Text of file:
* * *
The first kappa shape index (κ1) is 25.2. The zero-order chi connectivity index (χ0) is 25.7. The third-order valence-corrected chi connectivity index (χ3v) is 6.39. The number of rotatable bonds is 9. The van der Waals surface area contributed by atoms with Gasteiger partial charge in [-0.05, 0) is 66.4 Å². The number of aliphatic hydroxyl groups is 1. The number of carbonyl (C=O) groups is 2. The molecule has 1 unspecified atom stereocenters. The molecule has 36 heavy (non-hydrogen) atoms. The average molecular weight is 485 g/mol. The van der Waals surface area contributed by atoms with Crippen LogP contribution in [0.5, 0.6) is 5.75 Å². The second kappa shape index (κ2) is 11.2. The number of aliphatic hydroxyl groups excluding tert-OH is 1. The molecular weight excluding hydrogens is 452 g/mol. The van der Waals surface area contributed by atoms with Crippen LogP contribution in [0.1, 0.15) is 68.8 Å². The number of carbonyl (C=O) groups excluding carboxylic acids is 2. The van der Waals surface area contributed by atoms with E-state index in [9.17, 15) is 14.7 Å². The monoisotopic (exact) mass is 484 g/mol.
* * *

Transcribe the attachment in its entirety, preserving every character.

The first kappa shape index (κ1) is 25.2. The zero-order chi connectivity index (χ0) is 25.7. The third-order valence-corrected chi connectivity index (χ3v) is 6.39. The number of rotatable bonds is 9. The van der Waals surface area contributed by atoms with Gasteiger partial charge in [-0.05, 0) is 66.4 Å². The number of aliphatic hydroxyl groups is 1. The number of carbonyl (C=O) groups is 2. The molecule has 1 unspecified atom stereocenters. The molecule has 36 heavy (non-hydrogen) atoms. The average molecular weight is 485 g/mol. The van der Waals surface area contributed by atoms with Crippen LogP contribution in [0.5, 0.6) is 5.75 Å². The second kappa shape index (κ2) is 11.2. The number of aliphatic hydroxyl groups excluding tert-OH is 1. The molecular weight excluding hydrogens is 452 g/mol. The van der Waals surface area contributed by atoms with Crippen LogP contribution in [0.1, 0.15) is 68.8 Å². The number of carbonyl (C=O) groups excluding carboxylic acids is 2. The van der Waals surface area contributed by atoms with E-state index in [9.17, 15) is 14.7 Å². The monoisotopic (exact) mass is 484 g/mol.